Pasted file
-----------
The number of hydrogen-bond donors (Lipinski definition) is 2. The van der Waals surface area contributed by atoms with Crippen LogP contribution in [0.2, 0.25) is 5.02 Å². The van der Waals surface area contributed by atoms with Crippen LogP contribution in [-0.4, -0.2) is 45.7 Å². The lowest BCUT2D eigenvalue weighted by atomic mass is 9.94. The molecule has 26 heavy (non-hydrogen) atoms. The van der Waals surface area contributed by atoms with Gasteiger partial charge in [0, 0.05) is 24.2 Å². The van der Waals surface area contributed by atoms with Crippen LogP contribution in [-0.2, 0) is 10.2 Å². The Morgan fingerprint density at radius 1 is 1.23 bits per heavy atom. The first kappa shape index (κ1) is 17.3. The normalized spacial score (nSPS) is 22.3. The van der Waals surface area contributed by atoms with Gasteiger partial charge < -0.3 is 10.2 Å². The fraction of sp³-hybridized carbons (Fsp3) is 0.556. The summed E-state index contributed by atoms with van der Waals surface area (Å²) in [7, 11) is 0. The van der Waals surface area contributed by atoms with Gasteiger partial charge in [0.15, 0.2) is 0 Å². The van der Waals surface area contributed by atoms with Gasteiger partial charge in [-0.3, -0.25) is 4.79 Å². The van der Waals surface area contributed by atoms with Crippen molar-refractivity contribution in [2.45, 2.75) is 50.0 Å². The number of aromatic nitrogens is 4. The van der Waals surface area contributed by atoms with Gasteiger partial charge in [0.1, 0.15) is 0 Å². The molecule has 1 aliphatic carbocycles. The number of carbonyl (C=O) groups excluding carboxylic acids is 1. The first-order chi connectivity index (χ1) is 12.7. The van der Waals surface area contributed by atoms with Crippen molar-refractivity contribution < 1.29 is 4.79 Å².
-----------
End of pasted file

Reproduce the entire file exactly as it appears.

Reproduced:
The number of hydrogen-bond donors (Lipinski definition) is 2. The van der Waals surface area contributed by atoms with Crippen LogP contribution in [0.2, 0.25) is 5.02 Å². The van der Waals surface area contributed by atoms with Crippen LogP contribution in [-0.4, -0.2) is 45.7 Å². The lowest BCUT2D eigenvalue weighted by atomic mass is 9.94. The molecule has 26 heavy (non-hydrogen) atoms. The van der Waals surface area contributed by atoms with Gasteiger partial charge in [0, 0.05) is 24.2 Å². The van der Waals surface area contributed by atoms with Crippen LogP contribution in [-0.2, 0) is 10.2 Å². The Morgan fingerprint density at radius 1 is 1.23 bits per heavy atom. The first kappa shape index (κ1) is 17.3. The normalized spacial score (nSPS) is 22.3. The van der Waals surface area contributed by atoms with Gasteiger partial charge < -0.3 is 10.2 Å². The fraction of sp³-hybridized carbons (Fsp3) is 0.556. The summed E-state index contributed by atoms with van der Waals surface area (Å²) in [7, 11) is 0. The van der Waals surface area contributed by atoms with Gasteiger partial charge in [0.15, 0.2) is 0 Å². The van der Waals surface area contributed by atoms with Gasteiger partial charge in [-0.3, -0.25) is 4.79 Å². The van der Waals surface area contributed by atoms with Crippen molar-refractivity contribution in [2.45, 2.75) is 50.0 Å². The number of aromatic nitrogens is 4. The van der Waals surface area contributed by atoms with Gasteiger partial charge in [0.1, 0.15) is 0 Å². The molecule has 1 aliphatic carbocycles. The number of carbonyl (C=O) groups excluding carboxylic acids is 1. The first-order chi connectivity index (χ1) is 12.7. The van der Waals surface area contributed by atoms with Crippen molar-refractivity contribution < 1.29 is 4.79 Å².